Gelateria Giolitti is not exactly a secret, so expect a full house and plenty of jostling and crowding to get your gelato.  Don’t be intimidated – it is worth it!  Stop at the cassa (cash register) first, and pay for your cono (cone) or coppa (cup).  Take your receipt and proceed to the gelato bar.  Practice being assertive – you will need to be in order to get the attention of the gelato servers.  Hold your receipt up to demonstrate that you’ve paid already and make eye contact.  Be ready to call out the flavors of gelato you want on your cono or in your coppa.  If you can’t read the little flavor labels, just point.  You can choose two and sometimes three flavors per cono or coppa, depending on the size you ordered.  Some of our favorites are pistacchio (pistachio) and nocciola (hazlenut), although the fruit flavors are buonissimi, also.  Your server will ask you if you want panna (whipped cream) on top.  Say yes – this panna is natural and much less sweet that what we are used to, a perfect compliment to the gelato.

Of course, if all of this is too intimidating, you can just sit down at a little table and be served by a waiter.  We won’t hold it against you if you choose this option; but know that you will not only pay a hefty surcharge for a table and wait service, you will also miss out on the adventurous and authentic experience of standing elbow to elbow with Italians and tourists alike to order your gelato from Giolitti.

Next, it’s time to get what many claim is the best caffè in all of Rome.  Head back toward the Pantheon the way you came.  This time, however, once you get back to Piazza della Rotonda where the Pantheon is, veer to the right past the fountain and keep walking with the Pantheon on your immediate left until to get to Salita de’ Crescenzi.  Turn right onto Salita de’ Crescenzi.  Proceed until you get to Via di Sant’Eustachio, which turns into Piazza di Sant’Eustachio, home to Sant’Eustachio Il Caffè.

Sant’Eustachio hasn’t changed much since it opened in the late 1930s.  Its tight space sports the original decor, and the baristi are more formal appearing that elsewhere in Rome.  They mean business; watch as they clear away used tazze (espresso cups) and set new ones out on the bar with rhythmic precision.  Expect lines and crowding like at Giolitti.  Follow the same routine of paying first at the cassa and then taking your receipt to the bar.  Order the renowned Gran Caffè, a dense, creamy double-espresso.  You will simply not find a better caffè in Rome, or perhaps anywhere.  Do not order a cappuccino; those are for breakfast with your brioche.  Do not order a regular caffè; you can get those everywhere in Rome.  You are at Sant’Eustachio, and you must order a Gran Caffè.  We hope we are sufficiently clear on this point.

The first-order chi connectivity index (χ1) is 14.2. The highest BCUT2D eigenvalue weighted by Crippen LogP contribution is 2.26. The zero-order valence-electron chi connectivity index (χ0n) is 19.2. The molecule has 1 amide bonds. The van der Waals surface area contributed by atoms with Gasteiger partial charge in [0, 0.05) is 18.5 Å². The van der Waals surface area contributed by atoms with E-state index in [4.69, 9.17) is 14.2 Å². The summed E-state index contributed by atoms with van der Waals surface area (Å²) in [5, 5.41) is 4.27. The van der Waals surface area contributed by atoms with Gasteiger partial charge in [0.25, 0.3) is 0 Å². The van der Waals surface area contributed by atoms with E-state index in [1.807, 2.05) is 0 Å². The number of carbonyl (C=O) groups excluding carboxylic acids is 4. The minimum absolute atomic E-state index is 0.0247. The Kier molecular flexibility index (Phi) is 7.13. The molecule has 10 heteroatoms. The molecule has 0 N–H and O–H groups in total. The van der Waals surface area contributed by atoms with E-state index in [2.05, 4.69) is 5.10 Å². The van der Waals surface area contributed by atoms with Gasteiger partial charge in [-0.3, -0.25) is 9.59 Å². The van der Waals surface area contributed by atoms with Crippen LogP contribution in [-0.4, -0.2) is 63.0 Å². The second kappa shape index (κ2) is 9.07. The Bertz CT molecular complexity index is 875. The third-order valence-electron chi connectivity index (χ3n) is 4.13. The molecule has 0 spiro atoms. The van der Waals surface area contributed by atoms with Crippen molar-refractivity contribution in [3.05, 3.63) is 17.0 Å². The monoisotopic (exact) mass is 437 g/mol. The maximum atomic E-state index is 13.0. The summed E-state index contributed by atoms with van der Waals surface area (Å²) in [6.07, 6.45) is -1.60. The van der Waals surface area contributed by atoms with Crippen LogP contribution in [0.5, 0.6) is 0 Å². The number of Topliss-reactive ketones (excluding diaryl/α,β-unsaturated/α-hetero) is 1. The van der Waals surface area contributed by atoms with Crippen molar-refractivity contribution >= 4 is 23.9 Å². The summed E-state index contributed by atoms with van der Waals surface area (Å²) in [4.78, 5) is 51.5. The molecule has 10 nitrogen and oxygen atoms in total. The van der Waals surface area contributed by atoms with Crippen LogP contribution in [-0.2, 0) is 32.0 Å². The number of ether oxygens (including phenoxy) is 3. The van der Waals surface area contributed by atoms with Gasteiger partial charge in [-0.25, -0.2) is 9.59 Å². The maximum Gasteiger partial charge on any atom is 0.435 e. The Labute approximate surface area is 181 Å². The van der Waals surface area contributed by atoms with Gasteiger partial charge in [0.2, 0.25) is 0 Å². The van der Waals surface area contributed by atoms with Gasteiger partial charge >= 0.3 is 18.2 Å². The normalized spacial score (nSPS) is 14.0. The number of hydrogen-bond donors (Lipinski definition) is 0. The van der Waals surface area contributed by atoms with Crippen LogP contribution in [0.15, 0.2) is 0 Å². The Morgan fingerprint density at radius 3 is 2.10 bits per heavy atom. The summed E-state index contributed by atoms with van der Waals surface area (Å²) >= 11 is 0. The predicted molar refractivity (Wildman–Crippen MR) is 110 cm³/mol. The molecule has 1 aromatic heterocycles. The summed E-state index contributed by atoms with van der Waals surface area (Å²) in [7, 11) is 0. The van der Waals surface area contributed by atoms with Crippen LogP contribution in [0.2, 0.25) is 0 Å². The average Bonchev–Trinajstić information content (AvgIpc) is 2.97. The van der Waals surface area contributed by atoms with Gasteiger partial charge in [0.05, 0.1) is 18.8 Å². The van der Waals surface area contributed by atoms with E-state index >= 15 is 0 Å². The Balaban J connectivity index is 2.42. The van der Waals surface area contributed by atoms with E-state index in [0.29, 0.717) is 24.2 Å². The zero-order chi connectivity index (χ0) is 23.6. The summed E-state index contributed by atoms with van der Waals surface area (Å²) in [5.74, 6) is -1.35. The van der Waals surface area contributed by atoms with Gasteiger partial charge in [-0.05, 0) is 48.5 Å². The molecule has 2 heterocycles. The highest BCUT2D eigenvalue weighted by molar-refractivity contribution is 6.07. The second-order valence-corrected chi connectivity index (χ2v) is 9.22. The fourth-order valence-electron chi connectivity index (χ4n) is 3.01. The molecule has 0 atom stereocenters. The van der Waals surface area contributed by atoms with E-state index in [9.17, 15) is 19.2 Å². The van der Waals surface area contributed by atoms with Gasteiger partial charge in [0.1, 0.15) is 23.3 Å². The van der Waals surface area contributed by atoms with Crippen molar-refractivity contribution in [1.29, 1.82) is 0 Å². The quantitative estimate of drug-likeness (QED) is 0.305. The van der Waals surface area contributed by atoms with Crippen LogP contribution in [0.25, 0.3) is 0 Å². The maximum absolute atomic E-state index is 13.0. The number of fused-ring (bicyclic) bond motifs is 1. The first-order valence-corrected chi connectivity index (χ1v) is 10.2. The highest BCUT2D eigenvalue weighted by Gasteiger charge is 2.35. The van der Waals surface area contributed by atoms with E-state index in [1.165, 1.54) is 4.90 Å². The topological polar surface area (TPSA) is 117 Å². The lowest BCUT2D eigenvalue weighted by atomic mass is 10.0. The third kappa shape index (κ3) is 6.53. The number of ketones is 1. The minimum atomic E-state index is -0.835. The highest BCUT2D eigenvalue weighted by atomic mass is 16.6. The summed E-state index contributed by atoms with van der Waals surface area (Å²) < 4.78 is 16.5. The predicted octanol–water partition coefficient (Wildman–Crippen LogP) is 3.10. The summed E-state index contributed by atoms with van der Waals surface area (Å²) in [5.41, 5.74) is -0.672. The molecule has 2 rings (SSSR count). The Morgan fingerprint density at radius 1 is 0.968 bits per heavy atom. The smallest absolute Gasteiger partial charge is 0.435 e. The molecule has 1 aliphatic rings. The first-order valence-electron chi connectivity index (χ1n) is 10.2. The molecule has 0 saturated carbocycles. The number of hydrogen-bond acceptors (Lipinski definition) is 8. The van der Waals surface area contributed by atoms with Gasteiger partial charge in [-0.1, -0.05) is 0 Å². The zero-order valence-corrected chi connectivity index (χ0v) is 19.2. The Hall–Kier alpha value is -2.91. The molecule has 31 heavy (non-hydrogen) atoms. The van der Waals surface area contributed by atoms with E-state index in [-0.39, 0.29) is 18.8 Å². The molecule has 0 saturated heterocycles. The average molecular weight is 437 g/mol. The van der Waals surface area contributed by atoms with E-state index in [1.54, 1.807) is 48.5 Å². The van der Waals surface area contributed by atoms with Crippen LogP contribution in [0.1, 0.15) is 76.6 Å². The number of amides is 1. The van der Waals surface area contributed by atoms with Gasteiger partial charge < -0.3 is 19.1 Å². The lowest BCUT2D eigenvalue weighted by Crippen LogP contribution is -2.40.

If you do, you just may find yourselves doing what we do when we visit Rome – ensuring we make a visit to the Pantheon, and enjoying a gelato and a caffè while we are there.

Gelateria Giolitti
Via degli Uffici del Vicario, 40
00186 Roma
http://www.giolitti.it

Sant’Eustachio il Caffè
Piazza di Sant’Eustachio, 82
00186 Roma
http://www.santeustachioilcaffe.it

This map shows the Pantheon (B), Gelateria Giolitti (A) and Sant’Eustachio il Caffè (C).

On our most recent visit to Rome, we gathered three generations of family for a walk in the historical center, and of course, a visit to the Pantheon, Giolitti and Sant’Eustachio.  Gelato was had by all – Flavio, Davide, Giorgia, Noemi, Luca, Damiano, Sean, Mery, Patrizio, Ivana, Andrea, Debora, Daniele, Valentina, Marco, Cara, Stefano, e Maria.  Only the adults had caffè, though!

Crema di Caffè